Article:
Wolves 1 Sunderland 1
It was the ultimate game of two handshakes. And, if Wolverhampton Wanderers manager Mick McCarthy ended the evening relieved that Roy Keane's talking to him again after all these years, he certainly wasn't very pleased at the way his team surrendered two home points.
Leading by a stunning first-half strike from Jemal Johnson, McCarthy, along with Wolves' biggest crowd in 11 months, must have thought his side were on their way to a deserved victory when they continued to carve out chances.
But substitute Leon Clarke contrived the miss of the season and Sunderland equalised through Stephen Elliott's deflected close-range shot. And, in the end, in a game they should have won, Wolves could actually have lost had keeper Matt Murray not completed the last of a quartet of fine saves.
After all the hype, the actual first handshake between Keane and McCarthy in four-and-a-half years was a long drawn-out affair.
McCarthy was first to his dug-out. And, while waiting for Keane to arrive to impart bonhomie, the Wolves boss amused himself by greeting Sunderland's attractive press officer with a smile and a kiss.
Then, finally, Keane arrived, slinking discreetly out of the tunnel and making his way to his bench without so much as a glance in the direction of the Wolves bench. But that was not good enough for McCarthy, who strode over, followed by the ridiculous sight of a posse of 20 hungry photographers snapping at his heels and, at last, the deed was done and we could all get on with the game.
Thankfully, it wasn't a bad one either.
England hopeful Matt Murray rescued his side with a superb save when Jamie Clapham's clearance cannoned off Karl Henry into the path of Grant Leadbitter — and the Wolves keeper made astonishing ground to block bravely at his feet.
Sunderland, at this stage, were by some distance the better side but Johnson responded with two shots both on the counter attack. The second of them bought Wolves a toehold in the contest.
And they went even closer to going ahead when, after he had been clumsily brought down himself by the dreadful Dwight Yorke, Gobern got up to take the free kick and captain Jody Craddock's well-struck header forced keeper Darren Ward to dive to his right to save.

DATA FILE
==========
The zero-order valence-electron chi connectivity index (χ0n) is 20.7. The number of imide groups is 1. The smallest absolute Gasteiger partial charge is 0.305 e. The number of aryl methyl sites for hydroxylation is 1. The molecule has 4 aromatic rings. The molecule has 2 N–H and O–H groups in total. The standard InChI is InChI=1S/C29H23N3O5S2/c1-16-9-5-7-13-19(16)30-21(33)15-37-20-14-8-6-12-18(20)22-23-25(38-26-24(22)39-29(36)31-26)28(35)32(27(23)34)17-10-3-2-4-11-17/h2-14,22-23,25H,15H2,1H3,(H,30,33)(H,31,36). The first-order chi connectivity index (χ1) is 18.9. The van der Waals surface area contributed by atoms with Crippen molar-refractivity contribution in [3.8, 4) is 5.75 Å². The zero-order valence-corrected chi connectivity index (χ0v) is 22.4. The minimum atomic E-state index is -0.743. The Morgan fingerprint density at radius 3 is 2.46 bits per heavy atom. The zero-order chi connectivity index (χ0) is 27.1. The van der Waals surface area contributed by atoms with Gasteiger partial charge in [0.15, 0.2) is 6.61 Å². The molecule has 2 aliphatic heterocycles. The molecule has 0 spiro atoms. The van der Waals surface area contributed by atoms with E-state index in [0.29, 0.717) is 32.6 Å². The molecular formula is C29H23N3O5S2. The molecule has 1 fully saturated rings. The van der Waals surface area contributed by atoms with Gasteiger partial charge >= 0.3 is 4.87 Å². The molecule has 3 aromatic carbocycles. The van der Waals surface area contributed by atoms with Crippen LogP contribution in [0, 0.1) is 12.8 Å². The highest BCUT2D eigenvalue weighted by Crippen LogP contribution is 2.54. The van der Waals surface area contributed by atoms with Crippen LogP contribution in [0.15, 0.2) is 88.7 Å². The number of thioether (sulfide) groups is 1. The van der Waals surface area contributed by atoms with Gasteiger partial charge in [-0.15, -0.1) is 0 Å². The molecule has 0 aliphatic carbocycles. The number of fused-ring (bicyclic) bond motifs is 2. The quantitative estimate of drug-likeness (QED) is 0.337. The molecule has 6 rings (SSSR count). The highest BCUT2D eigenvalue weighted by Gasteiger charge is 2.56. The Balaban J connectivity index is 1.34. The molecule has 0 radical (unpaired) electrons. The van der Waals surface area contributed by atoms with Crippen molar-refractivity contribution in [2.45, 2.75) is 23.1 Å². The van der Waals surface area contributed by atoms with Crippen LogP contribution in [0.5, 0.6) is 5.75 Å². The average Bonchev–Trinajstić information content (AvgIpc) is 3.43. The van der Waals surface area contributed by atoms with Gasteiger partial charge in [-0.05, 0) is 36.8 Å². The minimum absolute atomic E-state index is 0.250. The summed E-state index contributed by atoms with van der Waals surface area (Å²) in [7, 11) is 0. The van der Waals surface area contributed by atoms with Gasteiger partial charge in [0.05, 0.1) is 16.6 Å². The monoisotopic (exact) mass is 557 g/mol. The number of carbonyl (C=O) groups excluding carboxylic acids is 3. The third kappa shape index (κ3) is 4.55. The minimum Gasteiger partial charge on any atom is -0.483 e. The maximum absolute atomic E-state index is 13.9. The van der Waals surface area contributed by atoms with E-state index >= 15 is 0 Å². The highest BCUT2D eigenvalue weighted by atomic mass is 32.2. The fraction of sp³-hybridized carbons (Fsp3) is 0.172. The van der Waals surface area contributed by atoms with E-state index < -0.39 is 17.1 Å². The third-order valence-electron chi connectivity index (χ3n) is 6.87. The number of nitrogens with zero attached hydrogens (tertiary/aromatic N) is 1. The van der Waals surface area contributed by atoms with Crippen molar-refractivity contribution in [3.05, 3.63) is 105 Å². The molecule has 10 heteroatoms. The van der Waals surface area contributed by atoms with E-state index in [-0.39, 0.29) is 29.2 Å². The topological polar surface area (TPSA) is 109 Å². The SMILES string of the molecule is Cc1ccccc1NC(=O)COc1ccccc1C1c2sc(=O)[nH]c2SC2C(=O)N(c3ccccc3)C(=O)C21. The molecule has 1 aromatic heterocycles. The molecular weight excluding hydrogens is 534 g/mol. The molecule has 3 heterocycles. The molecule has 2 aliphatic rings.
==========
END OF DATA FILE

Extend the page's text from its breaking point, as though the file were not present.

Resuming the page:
There was another close shave for Sunderland when Daniel Jones shot just over the angle after Jay Bothroyd's clever ball served up a chance for Seyi Olofinjana. And Henry was only just over with a stinging 30-yarder.
Bothroyd's near-post header from Johnson's cross flashed just wide and it looked like Wolves' luck might be out when, from Gobern's header, Craddock 's venomous volley was somehow scrambled off the line by Dean Whitehead, looking suspiciously as if the ball might actually have at one stage spun over the whitewash. But it took a stunning piece of football to break the deadlock.
From Jamie Clapham's throw-in, Olofinjana and Bothroyd completed a brief sequence of head tennis to give Johnson possession and, at this point, there seemed no immediate danger. But Johnson put on a turn of speed to dart away from the close attentions of Danny Collins before unleashing an unstoppable right foot screamer from 25 yards out that flew just inside Ward's top right corner.
Of all the spectacular goals Johnson and Bothroyd have contrived between them this season, this was the best yet. And it looked as if it might open the floodgates given the confident way Wolves attacked after the break.
Johnson could have done better when he tried to turn in a Gobern mis-hit, Ward parried from Bothroyd and when Gobern made a great run from the halfway line, he could only poke wide.
Then came that unbelievable miss when, from Mark Little's cross, the unmarked Clarke was denied by the alert Ward four yards out. And, reprieved by that let-off, and with key man Graham Kavanagh now having entered the fray, Sunderland's confidence grew.
Murray had already had to save in another one-on-one against visiting sub Tobias Hysen when he turned aside Elliott's near-post shot. But, from Leadbitter's right-wing corner, they were still at panic stations in the Wolves box, the first header was missed, Elliott swung his right peg and a deflection helped squeeze it past the seemingly unbeatable Murray.
Murray still had one more save to make, low down to his right to keep out Leadbitter's free-kick in the dying seconds.
But this was a game Wolves know they should have won. And that may just have been reflected in the warmth of a relieved Keane's greeting to his old international manager at the end — another handshake, this one a lot more friendly, a few kind words and a spot of spontaneous back-slapping.
So that's Keane and McCarthy back on speaking terms. Now for the football world's next quest . . . to get Wenger and Mourinho talking again!
WOLVES(4-4-2): Murray; Little, Breen, Craddock, Clapham; Gobern, Olofinjana, Henry, Jones, Bothroyd (Clarke 63), Johnson (C Davies 83). Subs: Ikeme (gk), N Collins, Potter.
SUNDERLAND (4-4-2): Ward; Whitehead, D Collins, Varga, Nyatanga; Miller (Kavanagh 64), Leadbitter, Yorke (Hysen ht), Wallace (Nosworthy 76); Elliott, Connolly. Subs: Carson, Caldwell
Referee: Mike Pike (Barrow)
Bookings: Wolves - Jones (foul); Sunderland - Yorke (persistent fouling), Varga (foul)